1. I've tried to find pointy TickEncounter tweezers at my local CVS but they didn't have any? Where can I find them?
TERC Answer: In 2010, we launched our now popular How To Remove A Tick video on YouTube. At that time, TERC had partnered with CVS to offer pointy tick removal tweezers. Unfortunately, these specific tweezers are no longer available but you can look in the beauty section at CVS for Tweezerman Point Tweezers which offer the same precise tick removal ability. You also might like the unique dual tick removal function of the TickEase tweezer, or the magnifier on the ProTickMe tweezer. All of these tweezers will help you remove a tick safely.
2. How strong a grip does a Blacklegged tick have on clothing or skin before becoming imbedded into skin? Also, how quickly can ticks transfer from grass or leaves to hosts?
TERC Answer: Ticks have hook-like claws at the tips of each of its 8 legs to help it hold on to a host fur (or clothing/skin) prior to inserting its hypostome (mouth piece) into the skin. However, it is quite easy to remove ticks from skin or clothing prior to attachment - they often get brushed off of clothing while walking through vegetation. Blacklegged ticks typically wait on low vegetation or edges of leaves on the forest floor for a host to come by. Vibration, carbon dioxide and heat all can stimulate the tick to assume a 'ready' position. It grabs on very quickly with its fore legs and will begin climbing upwards to find an attachment site.
3. Please comment on the following that my brother in New Hampshire received by e-mail. Many members of my family in New England, Quebec and Ontario need your expert feedback.Subject: Fwd: Lots of ticks now until Mid-July; Tick Removal, with Lyme disease on the rise, take heed: A nurse discovered a safe, easy way to remove ticks where they automatically withdraw themselves when you follow her simple instructions. Read this one as it could save you from some major problems. Apply a glob of liquid soap to a cotton ball. Cover the tick with the soap-soaked cotton ball and swab it for a few seconds (15-20); the tick will come out on its own and be stuck to the cotton ball when you lift it away.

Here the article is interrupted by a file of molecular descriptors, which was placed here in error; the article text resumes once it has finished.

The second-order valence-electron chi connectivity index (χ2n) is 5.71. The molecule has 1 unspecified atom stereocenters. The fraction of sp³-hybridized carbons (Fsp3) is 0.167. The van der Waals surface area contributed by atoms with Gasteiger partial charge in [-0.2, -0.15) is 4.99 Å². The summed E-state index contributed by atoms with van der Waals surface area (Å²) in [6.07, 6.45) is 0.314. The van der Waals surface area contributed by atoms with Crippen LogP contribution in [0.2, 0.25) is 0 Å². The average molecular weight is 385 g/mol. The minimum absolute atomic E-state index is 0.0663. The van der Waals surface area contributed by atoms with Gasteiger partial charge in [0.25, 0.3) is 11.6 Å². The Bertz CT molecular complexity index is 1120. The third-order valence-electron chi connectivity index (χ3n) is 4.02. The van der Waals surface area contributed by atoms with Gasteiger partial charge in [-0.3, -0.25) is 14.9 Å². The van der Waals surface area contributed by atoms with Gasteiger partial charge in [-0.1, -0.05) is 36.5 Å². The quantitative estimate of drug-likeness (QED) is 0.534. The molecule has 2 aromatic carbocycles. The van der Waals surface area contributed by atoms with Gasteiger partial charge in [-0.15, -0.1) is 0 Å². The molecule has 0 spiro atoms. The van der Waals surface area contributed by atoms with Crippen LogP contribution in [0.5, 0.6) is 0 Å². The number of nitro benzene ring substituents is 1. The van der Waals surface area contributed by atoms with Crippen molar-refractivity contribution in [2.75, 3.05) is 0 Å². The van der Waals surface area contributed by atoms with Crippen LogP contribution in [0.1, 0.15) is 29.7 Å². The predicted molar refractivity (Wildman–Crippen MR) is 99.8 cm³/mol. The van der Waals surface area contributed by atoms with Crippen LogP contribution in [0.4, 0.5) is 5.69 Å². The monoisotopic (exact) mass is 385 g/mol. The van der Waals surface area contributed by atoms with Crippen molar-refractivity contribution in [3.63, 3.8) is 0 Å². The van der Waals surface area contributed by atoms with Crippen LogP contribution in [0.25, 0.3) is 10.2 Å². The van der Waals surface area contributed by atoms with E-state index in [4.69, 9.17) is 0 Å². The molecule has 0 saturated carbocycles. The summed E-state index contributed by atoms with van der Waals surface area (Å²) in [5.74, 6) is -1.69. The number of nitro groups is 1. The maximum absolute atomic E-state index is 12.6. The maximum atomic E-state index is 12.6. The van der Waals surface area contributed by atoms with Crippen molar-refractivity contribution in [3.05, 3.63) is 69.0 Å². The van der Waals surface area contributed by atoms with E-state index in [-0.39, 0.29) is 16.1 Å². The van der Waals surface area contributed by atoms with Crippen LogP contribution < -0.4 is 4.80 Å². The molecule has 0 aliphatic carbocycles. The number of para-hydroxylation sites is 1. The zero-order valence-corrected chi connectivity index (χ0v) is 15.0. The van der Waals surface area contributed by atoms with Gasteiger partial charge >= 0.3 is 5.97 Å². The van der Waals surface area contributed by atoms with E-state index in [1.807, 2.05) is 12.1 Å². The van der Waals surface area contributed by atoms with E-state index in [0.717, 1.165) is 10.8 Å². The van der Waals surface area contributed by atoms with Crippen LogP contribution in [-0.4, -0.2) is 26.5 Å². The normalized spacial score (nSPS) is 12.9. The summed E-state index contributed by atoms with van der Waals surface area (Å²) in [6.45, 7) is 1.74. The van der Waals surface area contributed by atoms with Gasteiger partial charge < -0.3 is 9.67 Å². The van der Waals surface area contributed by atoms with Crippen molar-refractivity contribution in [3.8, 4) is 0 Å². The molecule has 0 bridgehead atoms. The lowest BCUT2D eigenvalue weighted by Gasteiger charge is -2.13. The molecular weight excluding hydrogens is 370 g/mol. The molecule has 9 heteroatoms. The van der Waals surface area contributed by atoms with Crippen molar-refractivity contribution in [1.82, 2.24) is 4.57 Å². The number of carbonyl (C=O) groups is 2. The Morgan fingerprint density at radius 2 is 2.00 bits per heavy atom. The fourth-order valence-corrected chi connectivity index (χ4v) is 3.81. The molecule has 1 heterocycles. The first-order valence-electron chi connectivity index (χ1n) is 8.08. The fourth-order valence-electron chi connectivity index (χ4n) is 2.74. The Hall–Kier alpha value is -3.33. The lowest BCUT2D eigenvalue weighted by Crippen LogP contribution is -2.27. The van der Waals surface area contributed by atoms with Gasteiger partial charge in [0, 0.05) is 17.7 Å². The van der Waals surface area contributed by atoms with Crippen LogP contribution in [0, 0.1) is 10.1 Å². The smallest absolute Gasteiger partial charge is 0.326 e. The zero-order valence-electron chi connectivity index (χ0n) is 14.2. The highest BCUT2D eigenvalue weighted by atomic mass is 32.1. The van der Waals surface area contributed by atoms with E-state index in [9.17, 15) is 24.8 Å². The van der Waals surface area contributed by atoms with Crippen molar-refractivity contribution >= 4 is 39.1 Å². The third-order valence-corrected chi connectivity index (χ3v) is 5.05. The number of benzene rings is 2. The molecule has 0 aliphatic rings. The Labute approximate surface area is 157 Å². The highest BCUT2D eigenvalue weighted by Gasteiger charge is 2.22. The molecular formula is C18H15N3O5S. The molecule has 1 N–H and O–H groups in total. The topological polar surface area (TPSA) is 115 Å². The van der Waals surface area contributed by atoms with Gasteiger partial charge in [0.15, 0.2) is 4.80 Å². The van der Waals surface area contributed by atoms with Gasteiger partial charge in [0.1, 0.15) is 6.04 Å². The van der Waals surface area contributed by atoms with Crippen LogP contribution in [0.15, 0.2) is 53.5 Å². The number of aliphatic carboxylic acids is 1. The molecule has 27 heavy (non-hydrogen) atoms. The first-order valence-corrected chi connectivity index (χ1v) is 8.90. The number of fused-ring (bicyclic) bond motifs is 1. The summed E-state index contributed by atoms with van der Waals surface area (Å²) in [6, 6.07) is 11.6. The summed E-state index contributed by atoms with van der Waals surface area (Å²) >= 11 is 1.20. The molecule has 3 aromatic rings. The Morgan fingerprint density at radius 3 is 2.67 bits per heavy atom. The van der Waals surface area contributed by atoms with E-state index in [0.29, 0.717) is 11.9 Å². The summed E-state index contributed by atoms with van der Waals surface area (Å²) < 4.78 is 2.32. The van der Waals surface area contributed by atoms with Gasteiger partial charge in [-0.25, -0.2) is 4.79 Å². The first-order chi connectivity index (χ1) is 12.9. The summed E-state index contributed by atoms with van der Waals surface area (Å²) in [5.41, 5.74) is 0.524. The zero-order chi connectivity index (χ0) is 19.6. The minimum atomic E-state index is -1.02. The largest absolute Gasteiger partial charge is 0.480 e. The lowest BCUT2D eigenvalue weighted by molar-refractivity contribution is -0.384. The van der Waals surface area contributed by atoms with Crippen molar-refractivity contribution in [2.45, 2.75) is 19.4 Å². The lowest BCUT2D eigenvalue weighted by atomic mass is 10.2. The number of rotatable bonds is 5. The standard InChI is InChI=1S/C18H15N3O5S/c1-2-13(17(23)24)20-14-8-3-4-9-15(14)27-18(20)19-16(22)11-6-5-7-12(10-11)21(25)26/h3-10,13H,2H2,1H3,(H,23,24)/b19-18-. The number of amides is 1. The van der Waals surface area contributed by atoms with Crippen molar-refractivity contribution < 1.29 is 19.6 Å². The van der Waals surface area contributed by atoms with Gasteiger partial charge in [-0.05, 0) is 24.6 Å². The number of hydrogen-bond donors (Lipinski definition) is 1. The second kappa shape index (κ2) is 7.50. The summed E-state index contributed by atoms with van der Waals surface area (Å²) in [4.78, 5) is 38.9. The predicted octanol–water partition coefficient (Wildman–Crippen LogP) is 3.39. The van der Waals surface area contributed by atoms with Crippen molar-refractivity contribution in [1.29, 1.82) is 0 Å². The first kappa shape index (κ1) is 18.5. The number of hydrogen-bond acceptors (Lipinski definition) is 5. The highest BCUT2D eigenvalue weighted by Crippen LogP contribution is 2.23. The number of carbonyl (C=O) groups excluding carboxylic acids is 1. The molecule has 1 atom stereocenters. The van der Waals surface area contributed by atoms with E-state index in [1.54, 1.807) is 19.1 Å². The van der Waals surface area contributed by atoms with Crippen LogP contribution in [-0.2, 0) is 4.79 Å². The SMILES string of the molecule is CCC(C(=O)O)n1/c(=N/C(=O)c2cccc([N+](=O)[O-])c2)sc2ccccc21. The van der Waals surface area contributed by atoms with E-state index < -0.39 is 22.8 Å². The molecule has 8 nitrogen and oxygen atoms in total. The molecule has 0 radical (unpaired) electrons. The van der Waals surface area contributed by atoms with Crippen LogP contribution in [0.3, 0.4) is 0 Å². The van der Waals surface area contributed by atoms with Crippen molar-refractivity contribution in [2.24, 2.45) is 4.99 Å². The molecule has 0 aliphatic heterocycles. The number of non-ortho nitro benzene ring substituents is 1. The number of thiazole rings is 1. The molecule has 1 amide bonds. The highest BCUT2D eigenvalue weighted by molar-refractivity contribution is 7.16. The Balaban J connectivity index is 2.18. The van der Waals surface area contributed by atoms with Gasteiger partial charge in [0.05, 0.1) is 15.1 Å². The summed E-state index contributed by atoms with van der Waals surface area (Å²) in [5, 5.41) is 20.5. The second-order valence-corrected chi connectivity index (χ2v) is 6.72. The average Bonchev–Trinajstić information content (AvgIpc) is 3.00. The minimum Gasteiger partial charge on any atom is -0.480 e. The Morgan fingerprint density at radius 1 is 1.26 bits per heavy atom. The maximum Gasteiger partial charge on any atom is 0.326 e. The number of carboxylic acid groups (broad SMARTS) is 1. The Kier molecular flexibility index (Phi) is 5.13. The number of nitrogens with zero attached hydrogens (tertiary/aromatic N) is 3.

TERC Answer: This email has been circulating for several years now. About 2 years ago, TickEncounter did test this strategy for removing all kinds of ticks – nymphal and adult deer ticks, adult dog ticks, Lone Star ticks – we allowed ticks to attach for 18-24 hrs (so they were feeding) and then followed the procedure exactly as well as made some modifications (longer soap soaking time). In the end, we were never able to remove a single tick. In our experience, a pointy tweezer is the single most efficient tool for removing ALL types and sizes of ticks. Some of the other devices that are marketed may work for adult stage ticks but not so well on nymphs, or to remove ticks on smooth body surfaces but not so much on difficult surfaces (especially in the groin). If you haven't seen it already, take a look at our how to remove a tick safely video.
If you and your family and friends always wear Tick Repellent Clothing, hopefully you will never have a tick bite. But if you do, now you know a great strategy.